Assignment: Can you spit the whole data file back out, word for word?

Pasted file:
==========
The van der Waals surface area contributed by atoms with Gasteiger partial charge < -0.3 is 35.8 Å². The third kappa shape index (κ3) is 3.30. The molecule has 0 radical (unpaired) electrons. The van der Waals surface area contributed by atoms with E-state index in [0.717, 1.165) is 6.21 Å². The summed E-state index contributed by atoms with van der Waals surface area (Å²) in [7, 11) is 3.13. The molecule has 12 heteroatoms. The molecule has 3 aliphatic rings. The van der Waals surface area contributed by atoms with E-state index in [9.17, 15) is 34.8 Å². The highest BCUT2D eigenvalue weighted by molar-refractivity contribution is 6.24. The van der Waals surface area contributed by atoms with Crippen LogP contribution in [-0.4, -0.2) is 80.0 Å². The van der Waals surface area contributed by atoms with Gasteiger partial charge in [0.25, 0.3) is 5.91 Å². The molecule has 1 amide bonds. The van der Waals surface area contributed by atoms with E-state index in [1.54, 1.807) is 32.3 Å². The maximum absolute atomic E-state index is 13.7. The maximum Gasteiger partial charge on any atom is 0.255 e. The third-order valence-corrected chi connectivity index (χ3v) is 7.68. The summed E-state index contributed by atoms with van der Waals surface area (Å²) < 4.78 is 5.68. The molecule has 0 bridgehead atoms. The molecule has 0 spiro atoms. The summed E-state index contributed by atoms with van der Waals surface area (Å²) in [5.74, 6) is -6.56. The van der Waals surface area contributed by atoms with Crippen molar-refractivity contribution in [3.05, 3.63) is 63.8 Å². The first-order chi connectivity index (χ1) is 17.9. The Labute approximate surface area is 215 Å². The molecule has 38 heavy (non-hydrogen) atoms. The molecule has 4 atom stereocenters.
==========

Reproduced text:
The van der Waals surface area contributed by atoms with Gasteiger partial charge < -0.3 is 35.8 Å². The third kappa shape index (κ3) is 3.30. The molecule has 0 radical (unpaired) electrons. The van der Waals surface area contributed by atoms with E-state index in [0.717, 1.165) is 6.21 Å². The summed E-state index contributed by atoms with van der Waals surface area (Å²) in [7, 11) is 3.13. The molecule has 12 heteroatoms. The molecule has 3 aliphatic rings. The van der Waals surface area contributed by atoms with E-state index in [9.17, 15) is 34.8 Å². The highest BCUT2D eigenvalue weighted by molar-refractivity contribution is 6.24. The van der Waals surface area contributed by atoms with Crippen LogP contribution in [-0.4, -0.2) is 80.0 Å². The van der Waals surface area contributed by atoms with Gasteiger partial charge in [0.25, 0.3) is 5.91 Å². The molecule has 1 amide bonds. The van der Waals surface area contributed by atoms with E-state index in [1.54, 1.807) is 32.3 Å². The maximum absolute atomic E-state index is 13.7. The maximum Gasteiger partial charge on any atom is 0.255 e. The third-order valence-corrected chi connectivity index (χ3v) is 7.68. The summed E-state index contributed by atoms with van der Waals surface area (Å²) < 4.78 is 5.68. The molecule has 0 bridgehead atoms. The molecule has 0 spiro atoms. The summed E-state index contributed by atoms with van der Waals surface area (Å²) in [5.74, 6) is -6.56. The van der Waals surface area contributed by atoms with Crippen molar-refractivity contribution in [3.05, 3.63) is 63.8 Å². The first-order chi connectivity index (χ1) is 17.9. The Labute approximate surface area is 215 Å². The molecule has 38 heavy (non-hydrogen) atoms. The molecule has 4 atom stereocenters.